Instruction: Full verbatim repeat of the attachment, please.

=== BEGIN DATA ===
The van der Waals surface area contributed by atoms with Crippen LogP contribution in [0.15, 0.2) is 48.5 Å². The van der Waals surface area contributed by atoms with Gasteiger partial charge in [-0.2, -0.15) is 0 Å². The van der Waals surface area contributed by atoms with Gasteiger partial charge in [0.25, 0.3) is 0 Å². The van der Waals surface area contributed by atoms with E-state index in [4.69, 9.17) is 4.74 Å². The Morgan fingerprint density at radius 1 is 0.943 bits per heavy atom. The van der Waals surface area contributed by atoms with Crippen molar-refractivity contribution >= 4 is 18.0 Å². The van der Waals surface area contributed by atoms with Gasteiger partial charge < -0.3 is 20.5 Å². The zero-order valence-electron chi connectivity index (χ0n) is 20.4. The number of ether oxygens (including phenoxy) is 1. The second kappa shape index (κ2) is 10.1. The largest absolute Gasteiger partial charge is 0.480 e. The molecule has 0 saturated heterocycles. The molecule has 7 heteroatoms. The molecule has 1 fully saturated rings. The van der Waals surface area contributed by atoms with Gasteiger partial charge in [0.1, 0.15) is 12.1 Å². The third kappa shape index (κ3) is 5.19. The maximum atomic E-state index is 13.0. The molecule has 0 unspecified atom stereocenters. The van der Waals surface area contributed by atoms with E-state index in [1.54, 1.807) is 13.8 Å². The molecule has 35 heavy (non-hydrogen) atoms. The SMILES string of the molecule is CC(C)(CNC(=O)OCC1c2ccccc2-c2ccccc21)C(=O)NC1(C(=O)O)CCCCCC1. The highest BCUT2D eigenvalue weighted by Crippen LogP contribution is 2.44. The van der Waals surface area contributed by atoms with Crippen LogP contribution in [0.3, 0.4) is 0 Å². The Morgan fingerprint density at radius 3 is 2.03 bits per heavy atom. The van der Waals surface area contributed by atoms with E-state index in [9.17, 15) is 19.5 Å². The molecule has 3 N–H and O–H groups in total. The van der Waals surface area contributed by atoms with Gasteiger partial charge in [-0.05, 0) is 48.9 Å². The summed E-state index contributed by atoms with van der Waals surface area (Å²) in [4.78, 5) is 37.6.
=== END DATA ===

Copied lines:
The van der Waals surface area contributed by atoms with Crippen LogP contribution in [0.15, 0.2) is 48.5 Å². The van der Waals surface area contributed by atoms with Gasteiger partial charge in [-0.2, -0.15) is 0 Å². The van der Waals surface area contributed by atoms with Gasteiger partial charge in [0.25, 0.3) is 0 Å². The van der Waals surface area contributed by atoms with E-state index in [4.69, 9.17) is 4.74 Å². The Morgan fingerprint density at radius 1 is 0.943 bits per heavy atom. The van der Waals surface area contributed by atoms with Crippen molar-refractivity contribution >= 4 is 18.0 Å². The van der Waals surface area contributed by atoms with Gasteiger partial charge < -0.3 is 20.5 Å². The zero-order valence-electron chi connectivity index (χ0n) is 20.4. The number of ether oxygens (including phenoxy) is 1. The second kappa shape index (κ2) is 10.1. The largest absolute Gasteiger partial charge is 0.480 e. The molecule has 0 saturated heterocycles. The molecule has 7 heteroatoms. The molecule has 1 fully saturated rings. The van der Waals surface area contributed by atoms with Gasteiger partial charge in [0.1, 0.15) is 12.1 Å². The third kappa shape index (κ3) is 5.19. The maximum atomic E-state index is 13.0. The molecule has 0 unspecified atom stereocenters. The van der Waals surface area contributed by atoms with E-state index in [1.54, 1.807) is 13.8 Å². The molecule has 35 heavy (non-hydrogen) atoms. The SMILES string of the molecule is CC(C)(CNC(=O)OCC1c2ccccc2-c2ccccc21)C(=O)NC1(C(=O)O)CCCCCC1. The highest BCUT2D eigenvalue weighted by Crippen LogP contribution is 2.44. The van der Waals surface area contributed by atoms with Crippen LogP contribution in [0.3, 0.4) is 0 Å². The Morgan fingerprint density at radius 3 is 2.03 bits per heavy atom. The van der Waals surface area contributed by atoms with E-state index in [9.17, 15) is 19.5 Å². The molecule has 3 N–H and O–H groups in total. The van der Waals surface area contributed by atoms with Gasteiger partial charge in [-0.05, 0) is 48.9 Å². The summed E-state index contributed by atoms with van der Waals surface area (Å²) in [4.78, 5) is 37.6.